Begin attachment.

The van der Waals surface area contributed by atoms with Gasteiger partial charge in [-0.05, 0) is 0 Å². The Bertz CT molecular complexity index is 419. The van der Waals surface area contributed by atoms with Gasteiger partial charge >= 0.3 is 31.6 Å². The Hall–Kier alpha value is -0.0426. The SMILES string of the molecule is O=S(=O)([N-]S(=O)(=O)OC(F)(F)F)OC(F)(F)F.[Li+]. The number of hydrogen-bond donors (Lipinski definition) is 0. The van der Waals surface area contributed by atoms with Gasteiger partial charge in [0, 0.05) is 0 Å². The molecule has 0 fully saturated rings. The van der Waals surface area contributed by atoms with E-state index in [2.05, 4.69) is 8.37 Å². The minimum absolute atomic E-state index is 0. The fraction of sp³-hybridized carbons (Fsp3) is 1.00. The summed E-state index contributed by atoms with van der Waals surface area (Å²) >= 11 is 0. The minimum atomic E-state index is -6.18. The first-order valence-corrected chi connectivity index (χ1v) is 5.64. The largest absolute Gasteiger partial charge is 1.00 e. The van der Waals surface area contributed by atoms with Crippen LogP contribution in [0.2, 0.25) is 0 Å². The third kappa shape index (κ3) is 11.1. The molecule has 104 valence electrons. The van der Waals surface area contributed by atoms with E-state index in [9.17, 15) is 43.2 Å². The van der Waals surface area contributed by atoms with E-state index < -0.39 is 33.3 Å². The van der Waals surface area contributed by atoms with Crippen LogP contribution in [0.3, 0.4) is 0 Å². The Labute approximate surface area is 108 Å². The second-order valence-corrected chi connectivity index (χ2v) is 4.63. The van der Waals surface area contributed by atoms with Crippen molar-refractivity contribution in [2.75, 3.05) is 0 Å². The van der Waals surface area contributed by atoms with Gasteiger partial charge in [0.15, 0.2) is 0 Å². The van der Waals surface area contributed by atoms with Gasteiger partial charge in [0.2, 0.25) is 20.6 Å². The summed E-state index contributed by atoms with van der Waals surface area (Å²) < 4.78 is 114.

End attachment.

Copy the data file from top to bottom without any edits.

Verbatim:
The van der Waals surface area contributed by atoms with Gasteiger partial charge in [-0.05, 0) is 0 Å². The Bertz CT molecular complexity index is 419. The van der Waals surface area contributed by atoms with Gasteiger partial charge >= 0.3 is 31.6 Å². The Hall–Kier alpha value is -0.0426. The SMILES string of the molecule is O=S(=O)([N-]S(=O)(=O)OC(F)(F)F)OC(F)(F)F.[Li+]. The number of hydrogen-bond donors (Lipinski definition) is 0. The van der Waals surface area contributed by atoms with Gasteiger partial charge in [0, 0.05) is 0 Å². The molecule has 0 fully saturated rings. The van der Waals surface area contributed by atoms with E-state index in [2.05, 4.69) is 8.37 Å². The minimum absolute atomic E-state index is 0. The fraction of sp³-hybridized carbons (Fsp3) is 1.00. The summed E-state index contributed by atoms with van der Waals surface area (Å²) >= 11 is 0. The minimum atomic E-state index is -6.18. The first-order valence-corrected chi connectivity index (χ1v) is 5.64. The largest absolute Gasteiger partial charge is 1.00 e. The van der Waals surface area contributed by atoms with Crippen LogP contribution in [0.2, 0.25) is 0 Å². The third kappa shape index (κ3) is 11.1. The molecule has 104 valence electrons. The van der Waals surface area contributed by atoms with E-state index in [9.17, 15) is 43.2 Å². The van der Waals surface area contributed by atoms with E-state index < -0.39 is 33.3 Å². The van der Waals surface area contributed by atoms with Crippen LogP contribution in [0.3, 0.4) is 0 Å². The Labute approximate surface area is 108 Å². The second-order valence-corrected chi connectivity index (χ2v) is 4.63. The van der Waals surface area contributed by atoms with Crippen molar-refractivity contribution in [2.75, 3.05) is 0 Å². The van der Waals surface area contributed by atoms with Gasteiger partial charge in [0.15, 0.2) is 0 Å². The van der Waals surface area contributed by atoms with Gasteiger partial charge in [0.2, 0.25) is 20.6 Å². The summed E-state index contributed by atoms with van der Waals surface area (Å²) < 4.78 is 114.